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Marines share comic book bond

By Lance Cpl. Kris Daberkoe | | July 13, 2012

At one point in the his­tory of their lives, peo­ple are faced with a life changing decision on how to best serve their society, whether to use their abili­ties to create a product or provide a service in a pri­vate sector for their liveli­hood or to selflessly serve their country in a direct and potentially dangerous manner; by joining the U.S. Marine Corps.

For many active illus­trated literature fans, the decision to don the Ma­rine uniform and commit their earthly powers to a greater cause is second nature because of the iconic heroes they grew up idolizing.

One such Marine, Cpl. Jeffery Ruff, a Marine Fighter At­tack Squadron 533 avia­tion electrician and De­troit native, uses his comic book influences to reach out to his Marine peers in a positive man­ner.

Growing up in an urban area, Ruff used his favor­ite comic book heroes to avoid gang violence and eventually join the Marine Corps.

“My favorite characters have to be from the X-Men series because they are like a big family that strives against oppression and ter­rorism. Seeing that simi­larity in the Marine Corps really sold me to join,” said Ruff. “Comic charac­ters with outgoing person­alities and who positively influence the characters around them are the most impor­tant in my life as a Ma­rine.”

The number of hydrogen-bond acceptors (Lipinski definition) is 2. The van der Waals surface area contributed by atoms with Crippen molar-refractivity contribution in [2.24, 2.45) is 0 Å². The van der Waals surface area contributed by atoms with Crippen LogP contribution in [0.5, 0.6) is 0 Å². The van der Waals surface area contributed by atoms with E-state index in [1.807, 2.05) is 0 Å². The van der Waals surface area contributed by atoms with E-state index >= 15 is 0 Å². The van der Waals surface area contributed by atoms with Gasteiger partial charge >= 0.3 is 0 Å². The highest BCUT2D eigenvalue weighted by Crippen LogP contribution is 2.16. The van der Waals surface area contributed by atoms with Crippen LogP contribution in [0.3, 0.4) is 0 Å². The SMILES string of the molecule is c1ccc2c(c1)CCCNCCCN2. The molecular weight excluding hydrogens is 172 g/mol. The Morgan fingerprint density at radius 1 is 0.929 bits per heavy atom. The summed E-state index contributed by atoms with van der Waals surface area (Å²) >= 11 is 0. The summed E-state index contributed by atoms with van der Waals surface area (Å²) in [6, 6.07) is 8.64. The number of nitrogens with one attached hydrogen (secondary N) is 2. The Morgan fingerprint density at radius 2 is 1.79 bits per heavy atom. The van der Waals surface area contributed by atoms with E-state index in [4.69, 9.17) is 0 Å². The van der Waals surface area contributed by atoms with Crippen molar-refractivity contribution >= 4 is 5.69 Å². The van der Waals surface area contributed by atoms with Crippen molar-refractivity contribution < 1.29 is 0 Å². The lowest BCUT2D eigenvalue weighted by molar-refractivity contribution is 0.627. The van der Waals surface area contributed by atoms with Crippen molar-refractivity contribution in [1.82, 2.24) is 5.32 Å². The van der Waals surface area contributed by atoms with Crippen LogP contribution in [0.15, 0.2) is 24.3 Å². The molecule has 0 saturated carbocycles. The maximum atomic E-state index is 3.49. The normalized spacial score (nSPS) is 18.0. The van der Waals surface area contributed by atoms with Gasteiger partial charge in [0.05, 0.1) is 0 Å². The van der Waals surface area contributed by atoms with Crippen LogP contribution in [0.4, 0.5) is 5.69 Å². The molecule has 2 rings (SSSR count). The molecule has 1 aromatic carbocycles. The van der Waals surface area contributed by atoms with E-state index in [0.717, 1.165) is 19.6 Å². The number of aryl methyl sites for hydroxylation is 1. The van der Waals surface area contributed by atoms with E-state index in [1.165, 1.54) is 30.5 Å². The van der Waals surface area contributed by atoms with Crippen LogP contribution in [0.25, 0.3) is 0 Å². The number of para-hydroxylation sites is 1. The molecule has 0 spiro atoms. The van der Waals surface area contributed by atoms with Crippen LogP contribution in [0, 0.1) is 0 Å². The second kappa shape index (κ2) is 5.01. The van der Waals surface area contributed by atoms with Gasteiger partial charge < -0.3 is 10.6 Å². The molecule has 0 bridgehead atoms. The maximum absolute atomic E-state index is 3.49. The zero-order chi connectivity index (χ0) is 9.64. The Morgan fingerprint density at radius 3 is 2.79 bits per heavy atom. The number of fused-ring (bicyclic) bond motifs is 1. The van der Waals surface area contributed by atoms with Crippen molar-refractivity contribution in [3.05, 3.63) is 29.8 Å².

Ruff says he takes most after the X-Men member Iceman, for his support­ive role as part of a team and his ability to lighten the mood in a stressful environment.

Like superheroes, Ma­rines come from all facets of life from urban street al­leys to the rural American Heartland and unite for the common good of the free people of the U.S.

Cpl. Joshua Caldwell, a Headquarters and Head­quarters Squadron legal advisor, is one such Ma­rine who is driven to per­form to the best of his abilities by emulating his early child­hood hero, Su­perman.

“Growing up on a farm my father had a collection of Superman comics he kept un­der lock and key, until I was older and under­stood their value,” said Caldwell. “Later on I came to realize that the values Superman holds dear - truth, justice and the American way - was in the same standing as the Marine Corps con­cept of honor, courage and commitment.”

Caldwell says that growing up on a farm he was able to relate his up bringing to that of the fa­mous Man of Steel.

“I want to be the best at any endeavor I put effort into,” said Caldwell. “It’s just what my culture has brought me up to do.”

Although there is no one using abnormal abili­ties to fight crime, uni­formed in tight fitting, multi-colored spandex, heroes walk about in plain daylight - they are called U.S. Marines.